Each of us have a role to play in solving the country’s education problems, says Teach For Malaysia’s Abel Cheah.
TEACH For Malaysia’s Abel Cheah draws parallels between the battles in the country’s march for independence with the problems faced in education today.
“When I think about the Spirit of 57, I think about the fighting spirit that our forefathers had. Sure, we no longer have the same enemies that we had 57 years ago, but we’re still fighting for freedom,” he said.
“We need to recognise that our enemies today look very different: education inequity, racism and prejudice. If we don’t deal with them and overcome them now, they will rob us of our country’s freedom, so to speak.”
Cheah believes that TFM, an education outreach initiative to address the problem of education inequity in Malaysia, embodies the Merdeka spirit in its own way.
“TFM’s philosophy is really simple – it seeks to address education inequity in the belief that your education determines your outcome, which in turn, determines your life quality.
“In the schools that our fellows are sent to, the students come from lower socioeconomic backgrounds. Studies have shown that these students are more prone to be stuck in a cycle of poverty and education inequity as they’re less likely to receive a high quality education,” he shared.
“TFM’s vision is to see all children obtain the opportunity to a quality education by creating equal opportunities for every student, in spite of their background.”
Cheah completed his two-year fellowship under TFM, teaching at a high-needs school in a rural, secondary school in Gemas, Negri Sembilan. He subsequently joined TFM as their talent acquisition assistant manager.
The 26-year-old believes that anyone can contribute to ending education inequity in our country.
“It’s really not just a teacher’s job! It has been left too long to the teachers alone to solve our country’s education problems. It takes a community to do it, on top of a change in mindset.
“All of us have a role to play in education: we can all start with just talking to the next guy at the bus stop. Likewise, the best way to combat racism is by opposing it and TFM fellows are really fortunate to have the opportunity to do that everyday in the classroom.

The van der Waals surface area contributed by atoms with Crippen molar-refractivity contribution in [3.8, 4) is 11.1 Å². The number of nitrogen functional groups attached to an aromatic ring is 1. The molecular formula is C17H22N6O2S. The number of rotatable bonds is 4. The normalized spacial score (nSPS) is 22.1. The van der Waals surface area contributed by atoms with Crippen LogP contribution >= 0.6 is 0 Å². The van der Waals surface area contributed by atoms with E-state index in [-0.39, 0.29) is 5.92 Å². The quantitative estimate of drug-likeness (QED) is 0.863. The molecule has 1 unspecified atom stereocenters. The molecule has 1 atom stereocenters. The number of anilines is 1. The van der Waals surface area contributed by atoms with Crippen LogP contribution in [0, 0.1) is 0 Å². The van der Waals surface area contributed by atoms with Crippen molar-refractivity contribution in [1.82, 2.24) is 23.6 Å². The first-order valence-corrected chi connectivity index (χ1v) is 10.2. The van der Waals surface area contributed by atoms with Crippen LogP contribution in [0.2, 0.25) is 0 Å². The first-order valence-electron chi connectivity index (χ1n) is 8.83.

“My classes had a good representation of students from many races, which allowed me the opportunity to go beyond the moral textbooks to inculcate this unity that we often talk about,” said Cheah.
While he also taught English, one of his most memorable lessons was a Civics and Citizenship Education lesson.
“This subject was totally new and alien to me, and I had to grapple with teaching a subject I had no prior exposure to. Instead of depending on the textbook alone, I structured that particular lesson around a ‘Cross The Line’ activity, inspired by the movie Freedom Writers.”
Cheah explained to his students that if the read out statement (from “I hate going to school” to “I have been bullied before”) applied to them, they would have to cross the line drawn in the middle of the classroom.
“I set some ground rules before we started: basically, I told the students not to laugh and to respect each others’ choices in crossing the line. As the statements got deeper, it was very sad for me to see the pain on my own students faces as they crossed the line.
“Some of them fell really quiet throughout the day as they reflected on the activity.”
In a reflection of that lesson, Cheah felt like his students had learnt something really important that day, even though he didn’t actually ‘teach’.
“I realised that I was able to teach them a lesson without preaching it. Unity needs to be discovered, not taught from the textbooks. The best way to ‘teach’ unity is to make them realise that pain happens to everyone. We all struggle similarly, and we’re not that different after all.”
Being a teacher, even for two years, has been very rewarding for Cheah, who believes that students can achieve so much if given the belief and support.
“The school was going to select five Form Four students to pitch an idea for a student-led project to some Teach For Malaysia partners. The best idea would win RM1,500 in funding, so it was a pretty big deal for the school,” he said.
“There was this particular student who was abused by her father and became disinterested in school. To me, she was just a victim of poor circumstances, as she was quite talented,” added Cheah.
He said that this same girl went through presentation skills training and was then selected as the group leader.
“Personally, it was such a proud moment for me when they won the first prize. Even the school was very happy and proud of these five students!”
Cheah co-founded Afterschool with TFM alumni Jacintha Tagal and Liew Suet Li. It is like a motivational camp where students “have fun and learn to grow” which incidentally is the organisation’s motto.
He said his biggest aspiration for Malaysian students is to reduce their reliance on the teachers standing in front of them.
“If I can teach and equip my students to a point where they take learning into their own hands and stop relying on me, then I know that I’ve done my job. I aspire for every student, irrespective of where they come from, to grow to be independent learners.”